By S. Thomas Kincaid, III

When police officers are targeted, it is an attack on each of us who rely upon their daily service to keep our lives orderly, productive, and safe.  There is a real sense that what unfolded downtown last night is an attack on each of us that threatens our very day-to-day lives in our homes, at work, where our kids go, and all the rest of what we do.

The question often asked by faithful folks is, how do we know that God is still here?  It’s a different question than why does this happen.  To be honest, why it happens is perhaps easier: The Bible makes no bones about it.  The world is a sinful and broken place, so badly broken, that God had to send his son who suffered and died to save it.  Sin still has its day until Christ comes back.

But in this time, while we await that final day where violence and hate will no longer have their say in the world, how do we know God is still here?

Last night, I was out for drinks with a friend who, as it would happen, works in law enforcement.  We were in Preston Center, I live in east Dallas, and I took the slingshot route home — where you go south down the Tollway, slingshot your way on the north side of downtown on Woodall Rogers, and then back up Central.  I’d heard there was an incident unfolding downtown, and as I drove by, you could see from Woodall that something serious was happening.

It turns out that just before I’d passed by, there had been police officers who had been protecting a protest.  As it would happen, the protest was against police brutality, but reports indicate the officers and protesters were getting along quite well respecting one another’s roles as we work out the difficult issues facing our country.

And then, as the shooting started, and protesters grabbed their kids and ran for cover, police officers ran at the bullets.  Doing exactly what we count on them to do each and every day, they ran toward their own danger, and for some, their own death.

How do we know that God is still here?  Jesus said:  “This is my commandment, that you love one another as I have loved you.  Greater love has no man than this, that he lay down his life for his friends.”

How do we know that God is still here?  Because when bullets started raining down from above, some people ran at those bullets laying down their lives for friends they didn’t even know they had.

Like many of you, I grew up in this city.  Dallas, with all its warts, pains, and brokenness, is my city.  My first job was downtown; I saw on the news police officers hunkered down where I used to meet my dad that summer so we could figure out where to go to lunch.  This one happened here.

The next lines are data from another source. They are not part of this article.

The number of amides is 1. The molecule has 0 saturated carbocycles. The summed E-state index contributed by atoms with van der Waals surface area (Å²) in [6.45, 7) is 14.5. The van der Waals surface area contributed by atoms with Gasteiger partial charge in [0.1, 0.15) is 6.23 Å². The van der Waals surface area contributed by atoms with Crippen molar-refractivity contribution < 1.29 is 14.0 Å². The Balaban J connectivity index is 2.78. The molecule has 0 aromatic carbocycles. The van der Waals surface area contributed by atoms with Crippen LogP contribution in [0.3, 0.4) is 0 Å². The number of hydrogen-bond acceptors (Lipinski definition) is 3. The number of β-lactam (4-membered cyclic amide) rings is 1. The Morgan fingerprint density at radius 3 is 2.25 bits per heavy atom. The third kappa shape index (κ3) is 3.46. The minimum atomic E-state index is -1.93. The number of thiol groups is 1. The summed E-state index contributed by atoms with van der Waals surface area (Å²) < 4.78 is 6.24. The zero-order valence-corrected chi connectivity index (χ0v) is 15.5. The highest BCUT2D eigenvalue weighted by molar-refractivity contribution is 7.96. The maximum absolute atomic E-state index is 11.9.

But that is not the whole story of what happened here last night.  We saw God show up in the midst of brokenness.  Dallas Police Chief David Brown put it this way this morning:  “I’ve never been more proud of being a police officer … Seeing the courage … and … grit to stay on the scene, looking for suspects, knowing that we are vulnerable.”  And, if that wasn’t enough, one of the protesters who was injured was a mother who was putting her body in between the gun and her child.

Living in this time, in between the times, between Christ’s first coming and his last, we live in conflict.  It is always a mix of evil and good, always a mix of sin and forgiveness, always a mix of cross and resurrection.  We see God — and we know he is here — when we see one another bridge the gap as Christ did on the Cross.  When we see one another sacrificially stretch between sin and forgiveness, between evil and good, between cross and resurrection, then we see Jesus alive in the world.

And that is the bigger story.  There is a temptation to let the tension of this day’s evil rule the story of our lives.  But those of us here know that evil’s days are numbered, and that in the sacrifices we make for each other, we see the promise of God’s victory and evil’s end.

This is what St. Paul meant when he wrote:  “I consider that the sufferings of this present time are not worth comparing with the glory that is to be revealed to us.  For the creation waits with eager longing for the revealing of the sons of God.”

There are surely more sons of God to be revealed before he comes back, but while we slept last night, five of them made themselves known.

The Rev. S. Thomas Kincaid, III is vice rector of Church of the Incarnation in Dallas, where this sermon was preached on July 8, 2016. The night before, a gunman shot and killed five police officers, and wounded many other people.